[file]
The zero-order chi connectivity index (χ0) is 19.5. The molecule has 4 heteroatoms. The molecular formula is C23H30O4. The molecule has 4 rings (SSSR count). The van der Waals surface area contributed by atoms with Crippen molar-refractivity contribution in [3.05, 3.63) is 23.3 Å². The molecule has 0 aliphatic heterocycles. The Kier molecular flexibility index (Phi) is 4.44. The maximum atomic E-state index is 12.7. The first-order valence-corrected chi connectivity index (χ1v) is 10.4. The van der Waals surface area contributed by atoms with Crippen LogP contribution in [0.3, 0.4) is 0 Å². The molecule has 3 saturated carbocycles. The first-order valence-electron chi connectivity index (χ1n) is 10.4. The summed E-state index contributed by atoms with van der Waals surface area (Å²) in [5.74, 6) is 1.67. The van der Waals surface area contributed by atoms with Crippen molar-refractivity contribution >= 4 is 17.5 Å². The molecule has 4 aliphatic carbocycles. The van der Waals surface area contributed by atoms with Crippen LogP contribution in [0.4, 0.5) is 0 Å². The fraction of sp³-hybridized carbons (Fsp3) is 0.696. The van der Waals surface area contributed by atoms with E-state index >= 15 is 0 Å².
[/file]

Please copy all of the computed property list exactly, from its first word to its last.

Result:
The zero-order chi connectivity index (χ0) is 19.5. The molecule has 4 heteroatoms. The molecular formula is C23H30O4. The molecule has 4 rings (SSSR count). The van der Waals surface area contributed by atoms with Crippen molar-refractivity contribution in [3.05, 3.63) is 23.3 Å². The molecule has 0 aliphatic heterocycles. The Kier molecular flexibility index (Phi) is 4.44. The maximum atomic E-state index is 12.7. The first-order valence-corrected chi connectivity index (χ1v) is 10.4. The van der Waals surface area contributed by atoms with Crippen LogP contribution in [0.3, 0.4) is 0 Å². The molecule has 3 saturated carbocycles. The first-order valence-electron chi connectivity index (χ1n) is 10.4. The summed E-state index contributed by atoms with van der Waals surface area (Å²) in [5.74, 6) is 1.67. The van der Waals surface area contributed by atoms with Crippen molar-refractivity contribution >= 4 is 17.5 Å². The molecule has 4 aliphatic carbocycles. The van der Waals surface area contributed by atoms with Crippen LogP contribution in [0.4, 0.5) is 0 Å². The fraction of sp³-hybridized carbons (Fsp3) is 0.696. The van der Waals surface area contributed by atoms with E-state index >= 15 is 0 Å².